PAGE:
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Album Review: The Chemical Brothers // Born In The Echoes

The Chemical Brothers are back it again, giving us their first album since 2010’s ‘Further’. The duo consisting of Ed Simons and Tom Rowlands first started turning heads when they emerged in the mid 90s with their unique flavour of electronica, infused with everything from psychedelic rock to hip hop. Fast forward 20 years and the pair are continuing to transcend conventional genres and styles and push the boundaries of modern music.

‘Born In The Echoes’ proves that as a musical project, the two are just as relevant as ever. The songs on this album are new and adventurous, yet they retain that unmistakable Chemical Brothers charm. The whole set is brimming with high-energy bass that shoots to the furthest reaches of your body. Weird noises seem to rise to the surface from nowhere; strange, perplexing sounds whose origin could well be from another planet. True to past releases, the only thing that connects these songs is their overwhelming diversity.

As with previous albums, the two have enlisted a troupe of contributors to lend their vocal talents to the mix. Q-Tip is first on the billing; rapping over the bass-driven, radio friendly ‘Go’.

St. Vincent’s Annie Clark appears on the following track ‘Under Neon Lights’; a strange yet very listenable tune with multi-layered vocals and off-beat click clack drum beats. Also to make an appearance is Canadian poet Bill Bissett on “Ill see you there”; a psych-rock jam that reminds us psychedelia is just as much an influence for the Bros and any other. Last on the list of notable additions to the album comes in the form of Beck who sings on the final track ‘Wide Open’ for what is a soft, dreamy and essentially catchy tune. Unfortunately the song lacks any real impact, especially for a closer, and given the guest, one would have expected a bit more.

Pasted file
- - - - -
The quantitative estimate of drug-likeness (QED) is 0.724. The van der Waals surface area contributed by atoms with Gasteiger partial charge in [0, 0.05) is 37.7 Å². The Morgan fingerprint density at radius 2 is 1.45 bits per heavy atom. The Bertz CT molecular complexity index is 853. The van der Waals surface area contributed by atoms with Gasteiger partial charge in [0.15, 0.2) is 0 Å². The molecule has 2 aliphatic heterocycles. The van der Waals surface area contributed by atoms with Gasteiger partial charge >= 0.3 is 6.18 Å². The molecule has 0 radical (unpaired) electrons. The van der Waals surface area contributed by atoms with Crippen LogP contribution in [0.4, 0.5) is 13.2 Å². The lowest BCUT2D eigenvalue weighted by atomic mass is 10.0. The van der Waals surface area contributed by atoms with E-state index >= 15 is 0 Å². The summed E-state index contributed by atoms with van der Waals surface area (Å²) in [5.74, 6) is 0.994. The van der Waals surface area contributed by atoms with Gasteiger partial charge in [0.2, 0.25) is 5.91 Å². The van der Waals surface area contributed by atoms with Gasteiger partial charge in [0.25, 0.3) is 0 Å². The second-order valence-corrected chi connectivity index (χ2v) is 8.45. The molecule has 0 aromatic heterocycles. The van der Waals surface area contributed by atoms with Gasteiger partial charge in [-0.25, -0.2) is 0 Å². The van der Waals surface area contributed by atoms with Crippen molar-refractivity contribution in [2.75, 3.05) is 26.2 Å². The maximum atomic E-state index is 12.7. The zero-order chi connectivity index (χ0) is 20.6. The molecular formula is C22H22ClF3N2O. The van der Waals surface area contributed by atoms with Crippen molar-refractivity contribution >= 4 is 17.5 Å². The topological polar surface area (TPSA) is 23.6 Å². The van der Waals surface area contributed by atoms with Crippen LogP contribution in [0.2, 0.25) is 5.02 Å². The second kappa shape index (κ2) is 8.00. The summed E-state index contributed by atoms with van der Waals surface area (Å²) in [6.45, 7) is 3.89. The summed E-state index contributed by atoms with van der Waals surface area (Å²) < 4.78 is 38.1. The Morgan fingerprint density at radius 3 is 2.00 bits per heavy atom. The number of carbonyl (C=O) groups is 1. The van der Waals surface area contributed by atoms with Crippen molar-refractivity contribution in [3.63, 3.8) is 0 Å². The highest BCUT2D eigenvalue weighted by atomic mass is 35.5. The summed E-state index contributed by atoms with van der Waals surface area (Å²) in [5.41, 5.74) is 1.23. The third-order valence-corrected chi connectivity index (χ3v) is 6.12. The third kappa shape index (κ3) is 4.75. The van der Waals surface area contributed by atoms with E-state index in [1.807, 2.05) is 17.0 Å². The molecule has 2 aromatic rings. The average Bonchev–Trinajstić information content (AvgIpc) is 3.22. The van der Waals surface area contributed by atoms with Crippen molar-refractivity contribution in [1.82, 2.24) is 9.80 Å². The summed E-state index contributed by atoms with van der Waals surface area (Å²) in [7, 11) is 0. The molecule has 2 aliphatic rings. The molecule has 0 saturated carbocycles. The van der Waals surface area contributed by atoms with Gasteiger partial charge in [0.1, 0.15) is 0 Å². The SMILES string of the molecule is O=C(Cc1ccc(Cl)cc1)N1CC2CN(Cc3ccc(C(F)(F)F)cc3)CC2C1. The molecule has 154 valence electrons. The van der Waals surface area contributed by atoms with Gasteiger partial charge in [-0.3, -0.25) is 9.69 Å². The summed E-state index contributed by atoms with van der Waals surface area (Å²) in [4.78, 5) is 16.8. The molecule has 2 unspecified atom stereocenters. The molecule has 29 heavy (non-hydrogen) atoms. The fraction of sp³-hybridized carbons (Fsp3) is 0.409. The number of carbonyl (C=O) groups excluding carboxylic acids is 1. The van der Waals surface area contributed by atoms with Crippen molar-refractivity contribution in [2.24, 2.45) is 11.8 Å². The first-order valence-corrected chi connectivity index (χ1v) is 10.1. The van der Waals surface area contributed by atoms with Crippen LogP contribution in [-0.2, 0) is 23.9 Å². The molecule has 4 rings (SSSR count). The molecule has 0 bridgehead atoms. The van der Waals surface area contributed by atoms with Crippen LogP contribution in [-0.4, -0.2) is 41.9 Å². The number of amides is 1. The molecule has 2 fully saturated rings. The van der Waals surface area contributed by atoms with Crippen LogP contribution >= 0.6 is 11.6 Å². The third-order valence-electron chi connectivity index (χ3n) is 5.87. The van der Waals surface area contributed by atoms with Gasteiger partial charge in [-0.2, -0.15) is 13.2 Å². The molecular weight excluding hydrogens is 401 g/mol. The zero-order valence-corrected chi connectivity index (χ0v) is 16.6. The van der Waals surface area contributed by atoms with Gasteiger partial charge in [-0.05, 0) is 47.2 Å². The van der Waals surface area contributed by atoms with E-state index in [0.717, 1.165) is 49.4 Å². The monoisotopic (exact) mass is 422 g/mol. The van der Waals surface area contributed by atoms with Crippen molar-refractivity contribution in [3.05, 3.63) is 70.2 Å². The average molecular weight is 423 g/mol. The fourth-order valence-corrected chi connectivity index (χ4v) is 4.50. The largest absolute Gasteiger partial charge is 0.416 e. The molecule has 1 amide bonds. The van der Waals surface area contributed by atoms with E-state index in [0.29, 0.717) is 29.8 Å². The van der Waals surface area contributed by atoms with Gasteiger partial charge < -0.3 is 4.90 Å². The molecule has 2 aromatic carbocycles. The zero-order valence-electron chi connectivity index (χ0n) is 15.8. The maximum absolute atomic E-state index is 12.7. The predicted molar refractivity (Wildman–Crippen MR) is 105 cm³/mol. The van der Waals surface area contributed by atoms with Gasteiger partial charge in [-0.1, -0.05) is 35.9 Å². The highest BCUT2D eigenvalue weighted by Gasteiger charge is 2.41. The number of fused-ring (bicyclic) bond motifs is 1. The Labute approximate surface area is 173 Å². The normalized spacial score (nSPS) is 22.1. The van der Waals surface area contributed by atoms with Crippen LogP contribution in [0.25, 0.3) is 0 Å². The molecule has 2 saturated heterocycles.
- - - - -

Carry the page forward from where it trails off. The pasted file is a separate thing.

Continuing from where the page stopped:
Although the album is heavy on the guest spots, no one succeeds in stealing the show. Their contributions serve only to accompany and amplify the already very strong instrumentation. The track ‘Taste Of Honey’ appears later in the album and is a good example of this; showing the duo’s willingness to experiment with new atmospheric sounds and bizarre song structures.

‘Born In The Echoes’ is an example of just how good the Chemical Brothers can be as producers and is another milestone solidifying them as masters of their craft. It shows that while they make electronic music, it seems they listen to everything but. It is as much an experience to be shared on the dance floor, as it is an individual trip for the senses. Either way, its best enjoyed LOUD. Whether that be through the speakers or the headphones is up to you.

Article By Edward Acheson

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